Saturday, January 29, 2011

Amazon EC2

I think I'm in love again.

Amazon Web Services (AWS) is an API that you can use to interface w/a suite of products including the mind-altering EC2 service, which allows you to boot up virtual boxes in the Amazon cloud infrastructure for, all things considered, very reasonable rates. I've just written my first AWS Python script, and I've booted my first EC2 image. It will be my always-on mail server, which will prevent the dilemma I'm in now from ever happening again.

Yes, my ISP is run by incompetents who did not realize that AT&T was going to drop me last night at approximately 2:30am, while I was just wrapping up a change window for work. I'm now without Internet, and they do not expect to have my service back up until tomorrow sometime, maybe. How am I writing this you ask? Well, my friend Tom was kind enough to donate his Cradlepoint to me, so I supplanted my own DSL modem with it, thereby putting me on the Internet via 3G, but since it works on what seem to be frequently changing IP addresses, I can't re-establish my mail server with it, so I had to urgently configure Google Apps as my email service and point my MX records to it, and manually enter in about 4 dozen email aliases. Not an ideal situation, because now my mail is being delivered to Google. It's nice to have some server accepting my mail, but it sucks to have it being stored on a different server than it usually is, because now it's split.

Anyway, check out my new EC2 server. This is a "micro" image. It's the smallest category of image they offer, and will run me about $18/month. The memory footprint is modest, but adequate for the image:
    [ec2-user@pyrocumulus ~]$ cat /proc/meminfo
MemTotal: 610612 kB
MemFree: 359064 kB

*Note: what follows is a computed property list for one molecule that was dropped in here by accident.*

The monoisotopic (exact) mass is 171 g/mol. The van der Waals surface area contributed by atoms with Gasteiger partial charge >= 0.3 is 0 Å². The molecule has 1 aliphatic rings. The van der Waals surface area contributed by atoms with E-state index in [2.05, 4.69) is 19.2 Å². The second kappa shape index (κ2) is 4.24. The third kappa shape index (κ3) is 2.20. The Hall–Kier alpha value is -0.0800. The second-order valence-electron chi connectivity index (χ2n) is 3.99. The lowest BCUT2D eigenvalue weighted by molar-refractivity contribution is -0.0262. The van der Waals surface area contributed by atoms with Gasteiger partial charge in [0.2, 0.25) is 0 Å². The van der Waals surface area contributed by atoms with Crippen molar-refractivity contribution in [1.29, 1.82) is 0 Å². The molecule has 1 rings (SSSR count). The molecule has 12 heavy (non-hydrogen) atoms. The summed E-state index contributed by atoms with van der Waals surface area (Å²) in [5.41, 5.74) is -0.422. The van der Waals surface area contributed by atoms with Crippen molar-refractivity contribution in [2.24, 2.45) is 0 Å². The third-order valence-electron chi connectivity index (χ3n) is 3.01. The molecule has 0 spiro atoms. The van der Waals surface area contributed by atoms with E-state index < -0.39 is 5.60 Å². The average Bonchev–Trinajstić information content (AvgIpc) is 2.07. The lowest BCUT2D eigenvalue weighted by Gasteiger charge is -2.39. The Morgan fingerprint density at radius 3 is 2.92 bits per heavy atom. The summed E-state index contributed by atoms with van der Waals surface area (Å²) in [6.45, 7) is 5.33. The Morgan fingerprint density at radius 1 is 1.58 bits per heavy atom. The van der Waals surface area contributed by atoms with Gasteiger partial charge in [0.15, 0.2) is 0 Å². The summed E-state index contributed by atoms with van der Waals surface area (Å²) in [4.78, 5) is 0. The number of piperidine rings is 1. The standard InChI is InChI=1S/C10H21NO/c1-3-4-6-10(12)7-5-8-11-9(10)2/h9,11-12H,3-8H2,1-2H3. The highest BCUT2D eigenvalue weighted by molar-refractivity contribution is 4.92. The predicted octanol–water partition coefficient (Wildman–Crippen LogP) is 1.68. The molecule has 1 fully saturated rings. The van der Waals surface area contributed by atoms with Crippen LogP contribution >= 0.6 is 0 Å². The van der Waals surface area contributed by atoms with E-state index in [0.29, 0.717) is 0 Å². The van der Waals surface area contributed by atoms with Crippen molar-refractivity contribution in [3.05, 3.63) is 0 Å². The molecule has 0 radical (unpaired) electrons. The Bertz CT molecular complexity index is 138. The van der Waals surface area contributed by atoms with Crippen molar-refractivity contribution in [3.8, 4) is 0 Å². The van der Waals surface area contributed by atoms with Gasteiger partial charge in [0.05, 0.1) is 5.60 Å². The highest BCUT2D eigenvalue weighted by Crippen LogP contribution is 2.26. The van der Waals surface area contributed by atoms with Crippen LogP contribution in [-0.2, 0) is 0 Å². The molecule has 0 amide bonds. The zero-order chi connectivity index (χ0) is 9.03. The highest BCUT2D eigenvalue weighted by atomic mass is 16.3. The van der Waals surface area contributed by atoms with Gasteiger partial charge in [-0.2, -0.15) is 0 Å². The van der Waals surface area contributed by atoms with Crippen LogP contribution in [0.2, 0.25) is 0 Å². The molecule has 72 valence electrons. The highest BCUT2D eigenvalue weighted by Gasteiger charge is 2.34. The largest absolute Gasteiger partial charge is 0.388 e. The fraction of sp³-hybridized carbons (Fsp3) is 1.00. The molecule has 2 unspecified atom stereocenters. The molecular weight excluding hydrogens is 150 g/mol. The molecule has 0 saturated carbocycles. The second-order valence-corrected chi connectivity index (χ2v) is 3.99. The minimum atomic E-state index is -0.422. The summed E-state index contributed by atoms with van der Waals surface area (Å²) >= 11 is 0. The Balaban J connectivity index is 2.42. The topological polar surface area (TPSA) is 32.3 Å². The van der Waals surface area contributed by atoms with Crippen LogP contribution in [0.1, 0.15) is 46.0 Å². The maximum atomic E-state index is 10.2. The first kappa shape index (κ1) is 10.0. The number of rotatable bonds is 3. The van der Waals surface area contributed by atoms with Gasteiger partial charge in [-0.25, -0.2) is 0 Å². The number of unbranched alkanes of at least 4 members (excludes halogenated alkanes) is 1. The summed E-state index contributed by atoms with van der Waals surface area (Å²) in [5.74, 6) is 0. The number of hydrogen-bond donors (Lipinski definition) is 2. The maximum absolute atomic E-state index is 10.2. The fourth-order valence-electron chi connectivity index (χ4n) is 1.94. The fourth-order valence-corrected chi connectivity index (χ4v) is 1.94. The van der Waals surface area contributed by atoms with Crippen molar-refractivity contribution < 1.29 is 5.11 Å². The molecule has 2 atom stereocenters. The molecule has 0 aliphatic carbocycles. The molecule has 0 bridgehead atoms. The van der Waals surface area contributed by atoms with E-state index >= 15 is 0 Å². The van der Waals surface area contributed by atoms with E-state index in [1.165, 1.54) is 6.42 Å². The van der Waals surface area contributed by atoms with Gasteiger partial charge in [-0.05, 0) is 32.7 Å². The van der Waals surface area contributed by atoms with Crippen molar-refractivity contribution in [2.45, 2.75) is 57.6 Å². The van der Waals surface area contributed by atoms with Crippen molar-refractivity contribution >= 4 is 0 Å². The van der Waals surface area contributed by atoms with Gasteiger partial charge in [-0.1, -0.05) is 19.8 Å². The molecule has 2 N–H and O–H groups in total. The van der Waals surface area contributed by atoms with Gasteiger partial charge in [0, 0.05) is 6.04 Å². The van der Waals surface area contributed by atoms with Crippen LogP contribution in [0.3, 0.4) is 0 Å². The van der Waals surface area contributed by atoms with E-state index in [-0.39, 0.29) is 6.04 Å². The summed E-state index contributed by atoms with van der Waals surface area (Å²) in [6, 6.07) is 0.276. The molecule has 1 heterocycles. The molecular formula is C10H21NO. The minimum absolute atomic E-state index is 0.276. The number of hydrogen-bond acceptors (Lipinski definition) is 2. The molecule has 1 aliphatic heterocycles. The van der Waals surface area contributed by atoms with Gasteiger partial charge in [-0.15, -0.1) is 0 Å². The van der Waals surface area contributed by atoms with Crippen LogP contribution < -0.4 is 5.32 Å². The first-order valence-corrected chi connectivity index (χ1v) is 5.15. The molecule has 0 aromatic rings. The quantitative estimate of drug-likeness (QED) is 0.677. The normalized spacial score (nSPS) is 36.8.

Buffers: 6104 kB
Cached: 205492 kB
SwapCached: 0 kB
Active: 88092 kB
Committed_AS: 32908 kB

And the CPU provided is ostensibly a Xeon E5430:

[ec2-user@pyrocumulus ~]$ cat /proc/cpuinfo
processor : 0
vendor_id : GenuineIntel
cpu family : 6
model : 23
model name : Intel(R) Xeon(R) CPU E5430 @ 2.66GHz
stepping : 10
cpu MHz : 2659.996
cache size : 6144 KB
fpu : yes
fpu_exception : yes
cpuid level : 13
wp : yes
flags : fpu tsc msr pae cx8 cmov pat pse36 clflush dts mmx fxsr sse sse2 ss ht pbe syscall nx lm constant_tsc up arch_perfmon pebs bts rep_good aperfmperf pni dtes64 monitor ds_cpl vmx est tm2 ssse3 cx16 xtpr pdcm dca sse4_1 lahf_lm tpr_shadow vnmi flexpriority
bogomips : 5319.99
clflush size : 64
cache_alignment : 64
address sizes : 38 bits physical, 48 bits virtual
power management:

And just look at this little tiny install image! I chose the standard Amazon Linux 64-bit AMI image, which they say is based on CentOS 5, but it has the RHEL 6 kernel:

[ec2-user@pyrocumulus ~]$ df -k
Filesystem 1K-blocks Used Available Use% Mounted on
/dev/xvda1 8256952 963668 7209400 12% /
tmpfs 305304 0 305304 0% /dev/shm
[ec2-user@pyrocumulus ~]$ uname -a
Linux pyrocumulus #1 SMP Fri Oct 22 18:48:49 UTC 2010 x86_64 x86_64 x86_64 GNU/Linux

And there is a fully-stocked YUM repo handy, so I could immediately install Postfix with exactly what you would expect, "yum install postfix".

I guess it's about time something forced me to take a look at this stuff.

Sunday, January 23, 2011


Inclination is a dirty word in our coach's circle right now. But I am finally beginning to understand the principle in a way that I can vocalize.

Who here would deny that we learn every time we coach? Who here is the expert? I'm not. I'm constantly trying to understand the turn, the weight shift, the dance with gravity. Who here stands around during practice? No coach stands around. Drew might THINK we're standing around, but we're watching, studying. We're constantly studying the racers. What are they doing?? What are they doing right? What are they doing wrong? What can I say to that child to improve his or her technique?

I'm no expert on inclination either, or really any particular aspect of ski racing, but I can explain what my current understanding of inclination is, and why it makes sense to me.

Gravity is our friend. But it must be tamed. Of course, taming gravity is a ridiculous proposition. Just an illusion, like any control you have in life, the only real control is how you respond to the world. So we control gravity by controlling our responses to it. It pulls us down the hill. It pulls us sideways, it pulls us in vectors relative to our stated direction.

What is the quickest way to get from 1000' to 0'? Free fall, with the lowest drag coefficient possible. Of course, we're required to follow a slope down, and we're required to make turns as we go, but gravity is our engine, and our goal is to be as close to a free fall as possible, while maintaining absolute control of our bodies.